The Third UN Revision
Michelle Bachelet presented her third report on the human rights situation in Venezuela, concerned about Nicolás's indifference. Different chavismo officials reacted in different ways, while juggling their different scenarios.
Photo: Pauta, retrieved.
Yesterday, September 9th, UN High Commissioner for Human Rights Michelle Bachelet, presented her third report about the Venezuelan situation to the Human Rights Council. She’s following the mandate received in September 2018 to investigate what was going on in Venezuela, and it seems like it’ll yield results in three weeks. Among the issues mentioned, the UN fears that Venezuelan democracy will shrink further if a law persecuting human rights organizations who get funds from abroad is approved. The threat is directly against NGOs that have done surveys, accompanied victims and raised their voice abroad.
Bachelet also spoke about the attacks against universities and Nicolás protecting the FAES. She was higlhy critical, including in “cases of torture and ill treatment.” She said that her representatives had been able to go inside the Ramo Verde military prison for the sixth time. The situation has gotten worse since her visit. About the threats that human rights activists get while doing their job, she said: “Retaliation for collaborating with the UN is unacceptable. I exhort the authorities to take preventive measures.” In a couple of weeks we’ll know what the new UN mandate for Venezuela is, now that it’s not only a concern, and there’s figures, assessments and evidence about the abuses.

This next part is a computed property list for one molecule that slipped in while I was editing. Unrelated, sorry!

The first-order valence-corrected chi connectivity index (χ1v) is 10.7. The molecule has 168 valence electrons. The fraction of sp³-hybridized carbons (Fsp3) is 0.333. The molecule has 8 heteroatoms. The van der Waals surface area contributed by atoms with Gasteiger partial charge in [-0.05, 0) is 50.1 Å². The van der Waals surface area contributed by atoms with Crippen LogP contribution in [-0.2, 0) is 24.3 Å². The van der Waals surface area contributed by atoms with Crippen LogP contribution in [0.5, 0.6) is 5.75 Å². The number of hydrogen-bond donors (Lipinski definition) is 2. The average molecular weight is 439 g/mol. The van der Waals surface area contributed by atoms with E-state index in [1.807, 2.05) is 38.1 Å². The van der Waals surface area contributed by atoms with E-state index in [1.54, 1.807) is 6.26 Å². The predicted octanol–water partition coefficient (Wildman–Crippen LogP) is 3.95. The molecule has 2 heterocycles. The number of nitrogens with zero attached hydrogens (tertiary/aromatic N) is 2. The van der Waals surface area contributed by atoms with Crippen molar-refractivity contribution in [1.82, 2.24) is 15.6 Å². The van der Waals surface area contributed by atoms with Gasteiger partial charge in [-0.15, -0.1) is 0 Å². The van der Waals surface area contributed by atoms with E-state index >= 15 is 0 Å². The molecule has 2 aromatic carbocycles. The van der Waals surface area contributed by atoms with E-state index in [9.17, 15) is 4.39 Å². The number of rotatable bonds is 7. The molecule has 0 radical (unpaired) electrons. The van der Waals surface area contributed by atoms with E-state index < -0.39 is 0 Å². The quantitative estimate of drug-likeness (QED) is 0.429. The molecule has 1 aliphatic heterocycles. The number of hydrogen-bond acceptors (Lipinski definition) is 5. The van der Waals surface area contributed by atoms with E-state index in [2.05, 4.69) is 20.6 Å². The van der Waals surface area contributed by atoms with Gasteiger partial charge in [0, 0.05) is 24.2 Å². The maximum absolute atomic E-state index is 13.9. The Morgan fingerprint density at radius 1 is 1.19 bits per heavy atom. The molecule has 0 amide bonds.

What a Week!
Leaked intelligence reports point to how Nicolás’s administration protects and shields Colombian rebels in our territory, information that matches the evidence that Colombian officers presented before the UN this month. Colombian magazine Semana published on Sunday an article where several Venezuelan documents are quoted, showing that a high-ranking military officer, following Nicolás’s instructions, orgered generals to provide support for the “Red Group.” Chavismo’s Foreign minister, Jorge Arreaza, said that Nicolás is trying to prevent a war and accused Iván Duque of allowing terrorism. Arreaza said that the Semana investigation had no merits and stated that they’re talking about “false positives.” On the other hand, Nicolás’s Communications minister, Jorge Rodríguez, said it’s a plan from Iván Duque’s government and the United States to include Venezuela in a list of countries that support terrorism. According to him, all the documents are fake.
Replying to Bachelet
Diosdado Cabello underestimated Michelle Bachelet’s report and accused her of “being relentless”: “We won’t be blackmailed,” he said, adding that the report about the situation of human rights in Venezuela was made by Elliot Abrams, Trump’s Special Envoy for Venezuela and Bachelet only signed it. “(It) doesn’t affect us that much, we’ll continue forward, respecting human rights because that’s what’s established in our Constitution.” He cynically added that Bachelet is following the human rights situation in Venezuela, Cuba and Nicaragua, but doesn’t “see” the murders of rural politicians or leaders in Colombia, or repression against students in Chile. Cabello said that Semana’s accusations were “irresponsible actions by the Colombian government” that “got tired of trafficking drugs, exporting cocaine, producing drugs and now they want to export war.”